As with most aspects of starting a company from scratch, your startup marketing strategy will be pretty scrappy, based on the results of experiments that performed with little more than an idea and a gut feeling. And while you are certainly at risk of making mistakes by going down this path, you can still make the most of your marketing experiments by tracking their results and using them to build your strategy upon.
In this syndicated blog post, Paul O'Brien (Founder of MediaTech Ventures and Director of the Austin Founder Institute) outlines how early stage startups can establish a strong foundation for the strongest possible marketing strategy.
The article, "Entre to the Internet; Marketing for Startups ", originally appeared at seobrien.com, and has been republished below with permission.
As you get started with marketing or growth hacking (which, frankly, is nothing more than what CMOs these days should be doing), appreciate that marketing is the practice of asking the right questions and executing work based on those answers; as a startup, you don’t have all the answers so your marketing is your means of validation as much as it is growth: working together to ensure you have a customer, a market, and a scalable business.
How do you validate your startup?
- Fail, fail fast, fail frequently
- Collaboration and focus create synergy
- The results that matter are not the results that matter
Startups fail all the time. In my experience, those that fail, truly fail as the team moves on to other endeavors, fail to embody these core beliefs in their teams.
Fail, fail fast, fail frequently
Companies that chase success, reward what works while ignoring (or worse, punishing) what doesn’t, aren’t trying hard enough.
When you find a technique that works, put it in market and move on. Your competition is right behind you and they WILL discover the same opportunity. Keep trying new channels, new stories, new user experiences, new support services, etc. Never stop. And NEVER discourage the failures. In fact, reward them.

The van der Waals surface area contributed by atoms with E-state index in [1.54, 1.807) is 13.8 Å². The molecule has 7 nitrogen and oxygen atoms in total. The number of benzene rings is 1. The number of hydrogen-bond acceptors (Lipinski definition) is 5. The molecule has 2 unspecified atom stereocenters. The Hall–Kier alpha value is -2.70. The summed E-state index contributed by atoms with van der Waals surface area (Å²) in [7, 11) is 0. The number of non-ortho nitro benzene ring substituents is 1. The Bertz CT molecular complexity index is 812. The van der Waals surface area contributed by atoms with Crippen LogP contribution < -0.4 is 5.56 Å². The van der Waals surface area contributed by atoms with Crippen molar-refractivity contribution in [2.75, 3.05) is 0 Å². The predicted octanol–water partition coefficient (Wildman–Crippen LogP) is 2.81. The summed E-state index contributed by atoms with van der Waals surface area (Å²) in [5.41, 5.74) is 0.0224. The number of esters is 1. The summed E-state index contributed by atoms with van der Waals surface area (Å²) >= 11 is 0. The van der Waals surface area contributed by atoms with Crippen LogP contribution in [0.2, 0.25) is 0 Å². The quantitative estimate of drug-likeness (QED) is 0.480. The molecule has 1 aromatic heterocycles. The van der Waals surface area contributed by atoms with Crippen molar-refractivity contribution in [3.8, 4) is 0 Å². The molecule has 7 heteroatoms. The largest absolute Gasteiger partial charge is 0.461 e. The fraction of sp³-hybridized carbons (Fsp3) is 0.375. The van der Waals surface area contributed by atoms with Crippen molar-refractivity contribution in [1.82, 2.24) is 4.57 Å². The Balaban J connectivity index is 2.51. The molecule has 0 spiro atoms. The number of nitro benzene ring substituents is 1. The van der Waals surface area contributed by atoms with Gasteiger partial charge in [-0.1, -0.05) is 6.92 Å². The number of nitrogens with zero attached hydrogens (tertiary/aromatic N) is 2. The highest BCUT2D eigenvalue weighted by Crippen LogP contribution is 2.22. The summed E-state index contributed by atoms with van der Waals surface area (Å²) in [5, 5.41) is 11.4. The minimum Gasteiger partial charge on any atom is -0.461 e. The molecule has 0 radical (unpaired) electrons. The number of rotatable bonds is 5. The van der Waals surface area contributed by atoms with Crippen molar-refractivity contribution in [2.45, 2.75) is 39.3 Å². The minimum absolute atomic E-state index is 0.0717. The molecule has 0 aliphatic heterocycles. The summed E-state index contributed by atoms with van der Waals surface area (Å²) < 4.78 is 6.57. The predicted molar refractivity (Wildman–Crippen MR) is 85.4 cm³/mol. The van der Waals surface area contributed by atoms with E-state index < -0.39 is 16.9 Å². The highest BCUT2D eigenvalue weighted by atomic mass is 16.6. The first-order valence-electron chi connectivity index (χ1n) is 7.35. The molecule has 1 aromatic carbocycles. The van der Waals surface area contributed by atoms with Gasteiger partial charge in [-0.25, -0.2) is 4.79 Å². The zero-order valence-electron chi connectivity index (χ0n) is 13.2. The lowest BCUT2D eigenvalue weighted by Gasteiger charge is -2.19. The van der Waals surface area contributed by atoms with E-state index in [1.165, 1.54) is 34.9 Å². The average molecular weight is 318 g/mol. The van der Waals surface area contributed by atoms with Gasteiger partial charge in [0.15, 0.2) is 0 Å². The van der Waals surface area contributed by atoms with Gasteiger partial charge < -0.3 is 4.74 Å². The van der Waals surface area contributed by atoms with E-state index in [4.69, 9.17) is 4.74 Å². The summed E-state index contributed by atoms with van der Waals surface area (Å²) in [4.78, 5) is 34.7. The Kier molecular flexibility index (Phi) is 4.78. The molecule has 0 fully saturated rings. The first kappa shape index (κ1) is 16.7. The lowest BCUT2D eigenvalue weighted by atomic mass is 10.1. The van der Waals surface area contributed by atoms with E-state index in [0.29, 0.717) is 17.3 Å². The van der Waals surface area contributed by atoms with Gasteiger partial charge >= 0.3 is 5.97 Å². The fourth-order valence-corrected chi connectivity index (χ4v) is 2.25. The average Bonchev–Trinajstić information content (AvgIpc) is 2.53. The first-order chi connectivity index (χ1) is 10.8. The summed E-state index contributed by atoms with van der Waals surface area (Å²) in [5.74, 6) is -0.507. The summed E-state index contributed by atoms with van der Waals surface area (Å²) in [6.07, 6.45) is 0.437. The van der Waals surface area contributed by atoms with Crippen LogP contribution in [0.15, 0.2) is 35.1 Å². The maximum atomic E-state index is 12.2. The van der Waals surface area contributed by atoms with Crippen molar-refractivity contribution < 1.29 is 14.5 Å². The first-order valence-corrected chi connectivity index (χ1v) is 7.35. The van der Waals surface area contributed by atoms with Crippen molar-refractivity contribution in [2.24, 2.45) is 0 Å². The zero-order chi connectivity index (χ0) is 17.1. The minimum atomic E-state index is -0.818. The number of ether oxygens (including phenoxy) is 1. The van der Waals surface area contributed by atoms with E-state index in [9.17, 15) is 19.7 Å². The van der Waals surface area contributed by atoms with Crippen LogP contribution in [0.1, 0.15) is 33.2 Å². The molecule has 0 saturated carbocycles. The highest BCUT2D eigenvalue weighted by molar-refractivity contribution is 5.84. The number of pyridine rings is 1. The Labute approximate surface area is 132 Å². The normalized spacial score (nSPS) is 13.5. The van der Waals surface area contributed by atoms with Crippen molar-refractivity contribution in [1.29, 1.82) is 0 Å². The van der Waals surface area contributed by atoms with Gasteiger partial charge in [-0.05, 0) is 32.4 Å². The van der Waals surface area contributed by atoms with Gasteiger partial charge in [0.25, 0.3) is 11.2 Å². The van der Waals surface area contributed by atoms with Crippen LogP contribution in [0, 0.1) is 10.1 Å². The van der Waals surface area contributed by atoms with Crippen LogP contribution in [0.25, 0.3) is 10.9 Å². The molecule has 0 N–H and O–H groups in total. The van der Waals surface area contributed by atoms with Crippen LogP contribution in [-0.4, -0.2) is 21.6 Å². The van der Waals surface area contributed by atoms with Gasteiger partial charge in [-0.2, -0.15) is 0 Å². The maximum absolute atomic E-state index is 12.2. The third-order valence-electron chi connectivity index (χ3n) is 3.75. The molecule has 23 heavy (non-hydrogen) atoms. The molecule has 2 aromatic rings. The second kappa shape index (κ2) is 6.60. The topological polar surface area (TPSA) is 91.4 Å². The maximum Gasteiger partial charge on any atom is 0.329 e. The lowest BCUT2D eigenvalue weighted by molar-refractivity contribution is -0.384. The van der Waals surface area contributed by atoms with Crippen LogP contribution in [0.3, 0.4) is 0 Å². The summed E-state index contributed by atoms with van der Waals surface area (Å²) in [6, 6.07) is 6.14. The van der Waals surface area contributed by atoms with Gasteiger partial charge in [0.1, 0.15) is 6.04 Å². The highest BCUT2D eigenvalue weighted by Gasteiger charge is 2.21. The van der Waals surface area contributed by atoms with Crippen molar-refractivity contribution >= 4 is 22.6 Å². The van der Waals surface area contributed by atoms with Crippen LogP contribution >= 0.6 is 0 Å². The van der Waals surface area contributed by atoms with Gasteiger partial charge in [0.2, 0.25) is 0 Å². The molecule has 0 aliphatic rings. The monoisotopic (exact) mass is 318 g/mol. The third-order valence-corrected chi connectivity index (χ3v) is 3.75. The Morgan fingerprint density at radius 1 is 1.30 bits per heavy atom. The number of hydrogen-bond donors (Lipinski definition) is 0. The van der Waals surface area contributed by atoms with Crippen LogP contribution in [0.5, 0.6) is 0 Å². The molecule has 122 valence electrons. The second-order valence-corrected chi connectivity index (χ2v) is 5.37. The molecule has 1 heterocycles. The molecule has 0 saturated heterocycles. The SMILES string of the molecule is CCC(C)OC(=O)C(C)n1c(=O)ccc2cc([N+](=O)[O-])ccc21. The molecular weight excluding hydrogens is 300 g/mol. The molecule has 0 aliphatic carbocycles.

One of the most successful startup cultures with which I was involved spent every Friday morning as a company with everyone sharing what they had screwed up that week. The failures were applauded, jeered a bit, and ultimately the most significant failure was awarded. The companies that encourage their teams to try so hard they are more likely to fail than succeed, are the companies that find incredible opportunities. Most importantly, because they learn and fail fast.
Collaboration and focus create synergy
By way of an marketing based analogy to help appreciate this point, years ago, I shared the idea that our definition of search engine optimization as a marketing technique was doing a terrible disservice to everyone working online. SEO is really performance architecture and the most significant impact you can have is when your entire organization architects your website (and your business) for search.
This requires the singular focus of your entire business – not just your web designer, social media, your marketing director, customer support team, and business development executive but YOU, the business owner or founder – doing your part. We’re only going to touch briefly on SEO in this post (learn some more here if you’d like), my point is that you will be most successful when you engage an experienced marketing advisor, VP, or mentor to help drive the organization as a team; you will fail if you’re hoping to hire someone to do your marketing for you.
The results that matter are not the results that matter
A mouthful to say, I realize; think of it this way.
You are most likely reading this because you hope to grow with more customers; after all, the feedback from your early investors and advisors is to get more customers: more foot traffic, more sales, more downloads, etc. If that’s you’re sole focus, you need a young advertising or lead gen resource who can spin up an Adwords campaign for you and get you some customers; invariably, you’ll fail as a startup as you’re not doing marketing, that’s advertising and at the stage you’re at, you will be disappointed, they’ll run out of opportunity to grow the business, or your competition will do the same and more – and put you out of business.
What are you really trying to achieve? Marketers help you deliver that mission. Startups, generally, are looking to raise capital and gain market share.
Let’s stop now. If you are a mobile app developer simply looking for more downloads, a local business trying to understand how to get more paying clients, or even a business trying to learn customer acquisition, read no further; this isn’t for you. Bluntly, by my definition, you aren’t a startup and while sure, you are starting a business, I’m speaking to those who are disrupting markets, innovating industries, and changing lives. If you’re in business to make a difference, more than a living, read on; your results are different than merely acquiring customers. How do we succeed in that?